In an unlikely turn of events, researchers at Concordia said that if you play Farmville on Facebook along with your mummy, your daddy or your auntie Carmen, you strengthen the bonds within the family.
Mia Consalvo, Canada Research Chair at Concordia claimed that social network games (SNGs) “offer family members a meaningful way to interact and meet social obligations”.
The researchers polled a number of people to see what SNGs do for a family. Apparently “these online games offer families a common topic of conversation and enhance the quality of time spent together”.
Well, we’ve all come across situations where people in families don’t talk to each other.
The researchers said: “It’s not just siblings in their early 20s using SNGs to connect. Grandfathers are playing online games with granddaughters, mothers with sons. These multi generational interactions prove social networks are tools that break down both communication and age barriers.”
Social networking site Facebook is apparently readying a rival to Linkedin – a site that some people occasionally use for work to share resumes and the like.
The Financial Times originally broke the news and claims that Facebook, which has already lost popularity with younger people, will let people tie up with their professional contacts and chat to their colleagues.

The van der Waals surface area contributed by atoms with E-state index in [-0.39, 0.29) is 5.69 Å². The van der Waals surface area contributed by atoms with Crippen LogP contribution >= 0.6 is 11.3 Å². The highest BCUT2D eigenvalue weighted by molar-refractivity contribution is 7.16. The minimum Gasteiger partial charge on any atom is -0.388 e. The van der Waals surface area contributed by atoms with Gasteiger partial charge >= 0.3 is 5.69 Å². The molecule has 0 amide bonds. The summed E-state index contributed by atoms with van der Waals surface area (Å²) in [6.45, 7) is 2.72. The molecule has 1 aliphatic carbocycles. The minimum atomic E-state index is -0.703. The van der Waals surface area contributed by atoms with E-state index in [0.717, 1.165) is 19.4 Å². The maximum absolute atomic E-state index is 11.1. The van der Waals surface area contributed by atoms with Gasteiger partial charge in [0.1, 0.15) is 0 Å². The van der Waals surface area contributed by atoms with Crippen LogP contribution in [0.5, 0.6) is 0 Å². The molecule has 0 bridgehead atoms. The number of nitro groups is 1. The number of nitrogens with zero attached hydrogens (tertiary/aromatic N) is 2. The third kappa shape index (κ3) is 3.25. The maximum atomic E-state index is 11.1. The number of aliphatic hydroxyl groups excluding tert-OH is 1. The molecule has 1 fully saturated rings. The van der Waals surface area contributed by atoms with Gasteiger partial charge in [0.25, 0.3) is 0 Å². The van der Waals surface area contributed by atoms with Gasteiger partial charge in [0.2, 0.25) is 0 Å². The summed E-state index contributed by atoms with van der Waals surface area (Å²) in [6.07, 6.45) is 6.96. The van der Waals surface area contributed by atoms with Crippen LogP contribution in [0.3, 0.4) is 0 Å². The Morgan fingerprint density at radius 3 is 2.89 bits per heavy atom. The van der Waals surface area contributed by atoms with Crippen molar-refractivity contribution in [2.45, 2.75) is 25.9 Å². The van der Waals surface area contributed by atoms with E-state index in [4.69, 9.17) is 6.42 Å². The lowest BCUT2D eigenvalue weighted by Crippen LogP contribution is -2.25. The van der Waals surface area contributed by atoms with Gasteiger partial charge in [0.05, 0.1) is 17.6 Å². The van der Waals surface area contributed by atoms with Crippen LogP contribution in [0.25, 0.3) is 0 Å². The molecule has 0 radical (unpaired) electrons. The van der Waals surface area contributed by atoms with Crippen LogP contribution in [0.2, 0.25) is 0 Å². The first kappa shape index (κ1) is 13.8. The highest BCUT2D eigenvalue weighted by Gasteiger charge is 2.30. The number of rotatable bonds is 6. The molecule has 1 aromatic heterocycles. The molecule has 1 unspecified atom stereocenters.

It’s not only Linkedin that Facebook may compete against – the report suggested that Microsoft’s Yammer and Google are in Facebook’s sights too.
But Facebook faces increasing criticism that material posted by people worldwide form the basis of a marketing initiative that breaches personal privacy and can cause unexpected consequences.
In view of this, business professionals may feel it’s a bit much to trust their resumes/CVs into the hands of a company that’s already facing criticism because of privacy concerns.
Facebook made no comment at press time but is continually looking at ways to stretch its global database reach. Wouldn’t it make more sense to just buy Linkedin, which is a publicly listed company?
Social networking company Facebook said in a statement that requests by different governments round the world sharply rose during the first half of this year.
Governments requested 34,946 requests while Facebook said limits on some content to comply with local legislation increased by 19 percent during the same period.
Facebook said in a statement that it looks at every government request it gets and it “pushes back hard” if it finds deficiencies in the requests or if the requests are too broad.
It said that over the last year it has challenged bulk search warrants in New York that demanded it hand over data from the accounts of close to 400 people.
“We’ve argued that these overly broad warrants violate the privacy rights of the people on Facebook and ignore constituional safeguards against unreasonable searches and seizures,” the satement continued.
It is appealing these warrants.
Facebook also said it works with the IT industry and partners to “push governments for additional transparency and to reform surveillance practices necessary to rebuild people’s trust in the internet.”
All government data requests should be narrowly tailored, proportionate, and subject to judicial oversight.
The newly appointed head of spy outfit GCHQ has said computer companies like Facebook and Twitter are not doing enough to help security services catch criminals and terrorists.